• Partnering with organizations that target LMI, underserved and underbanked communities. There are a number of organizations that provide financial literacy and empowerment programs, locally, and nationally.
  • Creating a savings vehicle for qualified customers to help build their credit – such as one that has a daily limit and no overdraft fees. This savings account should encourage wealth-building and money management. After a defined period of establishment, this could translate to loan eligibility.
  • Considering other innovative products that may function as credit, but also provide ways for the borrower to save and build wealth. For these consumers, the issue is not simply the need for a loan. Borrowers are often living paycheck to paycheck. If they keep falling behind, they amass debt. A line of credit that stabilizes income could mitigate the financial stress of living paycheck to paycheck, making loan repayment more likely.

Postal Services Meet Banking Services in High Need Areas

To address payday lending in the most underserved and underbanked areas, Senator Kirsten Gillibrand (D-NY) proposed a solution to maximize the existing infrastructure and services through the United States Postal Service (USPS). The Postal Banking Act legislation suggests making banking services available at all 30,000 USPS locations nationwide. While it may not appear a likely match at first glance, Gillibrand’s proposal would allow the USPS to provide financial products and services, including:

  • Small-Dollar Checking Accounts: Low-cost checking accounts for direct deposits, check cashing, and bill paying.
  • Small-Dollar Savings Accounts: Interest-bearing savings accounts that build wealth and could be used in combination with other federal, state, and local savings programs.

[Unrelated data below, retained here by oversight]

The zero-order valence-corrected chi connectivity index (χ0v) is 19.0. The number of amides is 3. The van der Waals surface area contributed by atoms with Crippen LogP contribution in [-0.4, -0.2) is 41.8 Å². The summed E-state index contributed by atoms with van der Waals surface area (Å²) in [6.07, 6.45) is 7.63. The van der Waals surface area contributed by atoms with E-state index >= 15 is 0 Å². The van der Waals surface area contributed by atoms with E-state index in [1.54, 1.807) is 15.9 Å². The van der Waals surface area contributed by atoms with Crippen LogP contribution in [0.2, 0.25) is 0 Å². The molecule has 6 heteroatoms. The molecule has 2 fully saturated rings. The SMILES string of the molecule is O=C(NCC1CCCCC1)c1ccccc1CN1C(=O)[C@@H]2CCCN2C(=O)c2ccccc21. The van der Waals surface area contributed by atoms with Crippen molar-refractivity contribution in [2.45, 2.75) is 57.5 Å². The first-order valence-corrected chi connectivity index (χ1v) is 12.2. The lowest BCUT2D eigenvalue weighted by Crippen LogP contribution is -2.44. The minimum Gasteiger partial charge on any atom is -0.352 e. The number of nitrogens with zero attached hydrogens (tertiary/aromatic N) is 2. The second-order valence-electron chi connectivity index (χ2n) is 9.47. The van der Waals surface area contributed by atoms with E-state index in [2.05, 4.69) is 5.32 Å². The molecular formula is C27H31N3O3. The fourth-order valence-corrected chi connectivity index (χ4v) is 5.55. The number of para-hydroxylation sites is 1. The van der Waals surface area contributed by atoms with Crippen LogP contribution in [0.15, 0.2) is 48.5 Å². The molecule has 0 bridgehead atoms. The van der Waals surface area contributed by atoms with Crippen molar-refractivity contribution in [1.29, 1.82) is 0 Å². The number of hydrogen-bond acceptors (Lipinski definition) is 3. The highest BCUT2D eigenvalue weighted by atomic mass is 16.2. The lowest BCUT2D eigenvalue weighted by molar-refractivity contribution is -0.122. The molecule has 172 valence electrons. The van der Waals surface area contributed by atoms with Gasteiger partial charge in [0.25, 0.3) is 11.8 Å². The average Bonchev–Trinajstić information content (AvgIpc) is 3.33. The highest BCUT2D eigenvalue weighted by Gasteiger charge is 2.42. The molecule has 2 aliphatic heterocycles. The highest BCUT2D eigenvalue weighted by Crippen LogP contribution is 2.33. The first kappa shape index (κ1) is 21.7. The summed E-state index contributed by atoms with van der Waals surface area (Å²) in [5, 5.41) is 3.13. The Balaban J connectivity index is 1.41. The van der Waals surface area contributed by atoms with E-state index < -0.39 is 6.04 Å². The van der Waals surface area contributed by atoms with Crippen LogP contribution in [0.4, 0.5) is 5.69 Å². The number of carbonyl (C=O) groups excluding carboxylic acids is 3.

• Small-Dollar Loans: Low-fee and low-interest rate micro-loans for customers.
  • Transactional Services: Debit cards, low-fee cash machines, online services, and bill payments.
  • Remittance Services: Domestic and international wire transfers.

The Postal Banking Act legislation suggests making banking services available at all 30,000 USPS locations nationwide.

Banks could make it possible to provide these products in conjunction with the Postal Service, either in conjunction with community organizations or through their own independent programs. Could banks be persuaded to join forces? Senator Gillibrand’s proposal aims to enable access to legitimate banking services in low-income areas by leveraging the USPS’s available resources.

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Stopping the Cycle of Debt

The end goal of payday lending competition and reform is to provide an exit strategy from the cycle of debt among high-risk borrowers. Banks have a responsibility to help low income consumers build their assets, learn valuable money skills, and get access to financial products within the traditional banking system.

Banks proactively initiating similar programs expand consumer confidence in the banking industry and in turn reach a new class of consumer formerly underserved by the traditional banking system. Ending the cycle of debt creates a new pipeline of potential customers, investors, and homeowners for banks that serve them.

Jessica Zeigerman

Compliance Professional, RiskExec